Chinese Virus Update from Refugee Camp in Bangladesh

When I saw this headline (below) this morning, I figured this was it—COVID-19 was running like a “wildfire” through the largest refugee camp in the world—Cox’s Bazar—where reports say that a million “vulnerable” Muslim Rohingya live check to jowl in filthy conditions—a prime location for coronavirus “carnage.”

From Devex:

As COVID-19 deaths rise in Cox’s Bazar, is increased testing enough?

Regular readers know that I have been following the dire warnings now for months about the “catastrophe” the international humanitarian community and the mainstream media has been predicting for Cox’s Bazar and other large refugee camps around the world.

Described by the mainstream media as a “tinderbox,” no social distancing is possible at Cox’s Bazar refugee camp for Rohingya Muslims


See my previous post here about the first Chinese Virus death in the camp.

Now here is the story about how the deaths have been rising (remember the first case of Covid was reported a month ago)—rising to two!

MANILA — Bangladesh has reported a second death due to COVID-19 in the Rohingya refugee community in Cox’s Bazar on Tuesday along with five new positive cases.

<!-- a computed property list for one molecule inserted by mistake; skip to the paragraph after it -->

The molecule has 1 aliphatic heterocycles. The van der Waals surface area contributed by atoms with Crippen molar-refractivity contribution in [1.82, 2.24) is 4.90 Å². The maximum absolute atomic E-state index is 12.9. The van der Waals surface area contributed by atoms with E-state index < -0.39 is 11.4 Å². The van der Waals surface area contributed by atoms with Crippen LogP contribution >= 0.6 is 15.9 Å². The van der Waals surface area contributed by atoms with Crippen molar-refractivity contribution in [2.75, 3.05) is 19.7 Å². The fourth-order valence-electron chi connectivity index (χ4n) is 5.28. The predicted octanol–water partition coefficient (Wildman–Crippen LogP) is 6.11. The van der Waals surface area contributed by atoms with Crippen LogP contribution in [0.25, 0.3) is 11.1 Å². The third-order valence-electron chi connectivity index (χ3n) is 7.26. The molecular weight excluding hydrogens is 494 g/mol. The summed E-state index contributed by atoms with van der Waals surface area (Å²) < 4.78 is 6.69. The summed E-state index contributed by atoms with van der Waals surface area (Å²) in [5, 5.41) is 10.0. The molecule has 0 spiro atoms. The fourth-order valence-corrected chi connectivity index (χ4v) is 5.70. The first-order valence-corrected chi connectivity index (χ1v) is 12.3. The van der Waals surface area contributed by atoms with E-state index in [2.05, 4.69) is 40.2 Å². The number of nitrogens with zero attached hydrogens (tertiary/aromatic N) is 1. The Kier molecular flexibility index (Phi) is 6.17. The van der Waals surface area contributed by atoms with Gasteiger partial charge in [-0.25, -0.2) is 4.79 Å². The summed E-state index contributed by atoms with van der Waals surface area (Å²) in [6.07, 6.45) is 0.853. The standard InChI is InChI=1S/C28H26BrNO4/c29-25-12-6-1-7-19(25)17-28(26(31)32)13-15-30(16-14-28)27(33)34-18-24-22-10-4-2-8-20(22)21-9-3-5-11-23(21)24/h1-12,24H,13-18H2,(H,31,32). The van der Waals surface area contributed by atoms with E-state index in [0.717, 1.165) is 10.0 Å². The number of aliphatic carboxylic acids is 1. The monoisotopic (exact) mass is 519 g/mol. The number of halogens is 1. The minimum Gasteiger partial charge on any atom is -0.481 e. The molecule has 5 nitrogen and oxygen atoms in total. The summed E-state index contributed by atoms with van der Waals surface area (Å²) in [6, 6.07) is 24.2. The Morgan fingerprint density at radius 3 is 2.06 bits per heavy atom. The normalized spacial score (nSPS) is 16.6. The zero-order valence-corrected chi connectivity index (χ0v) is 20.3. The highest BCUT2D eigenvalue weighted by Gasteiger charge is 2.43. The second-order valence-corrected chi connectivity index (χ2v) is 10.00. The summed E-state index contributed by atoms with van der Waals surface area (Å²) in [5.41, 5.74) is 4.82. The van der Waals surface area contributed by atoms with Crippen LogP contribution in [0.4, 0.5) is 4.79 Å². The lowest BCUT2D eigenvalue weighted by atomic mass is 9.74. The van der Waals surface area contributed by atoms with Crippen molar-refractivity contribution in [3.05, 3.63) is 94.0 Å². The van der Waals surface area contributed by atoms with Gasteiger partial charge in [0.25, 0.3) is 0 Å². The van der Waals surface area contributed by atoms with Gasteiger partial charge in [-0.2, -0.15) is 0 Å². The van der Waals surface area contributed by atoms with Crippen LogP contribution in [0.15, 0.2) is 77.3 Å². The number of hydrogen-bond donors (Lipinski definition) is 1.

Bangladesh has put areas of Cox’s Bazar on lockdown over the weekend. Cases in the district have gone over 1,000, according to the latest government data. However, only a small percentage comes from the refugee community in Cox’s Bazar, where 35 cases have been reported to date since the first one was confirmed last May 14.

So much for modeling out of Johns Hopkins!

An earlier modeling analysis by Johns Hopkins University in March projected that a single case there could lead to an estimated 119-504 cases under a low- to high-transmission scenario in the first 30 days.

“The numbers are not rising as we had feared. However, all the conditions are present for an extremely serious situation for one of the most marginalized people groups in the world,” Matt Ellingson, director of relief and humanitarian affairs at Food for the Hungry, told Devex last week.

More here.

We will be watching and reporting on this important test area for the value (or lack of value) of social distancing.

The best way to see my previous posts on the virus at Cox’s Bazar is to see my Rohingya Reports category where I have archived all of my posts for the last dozen years about Rohingya refugees.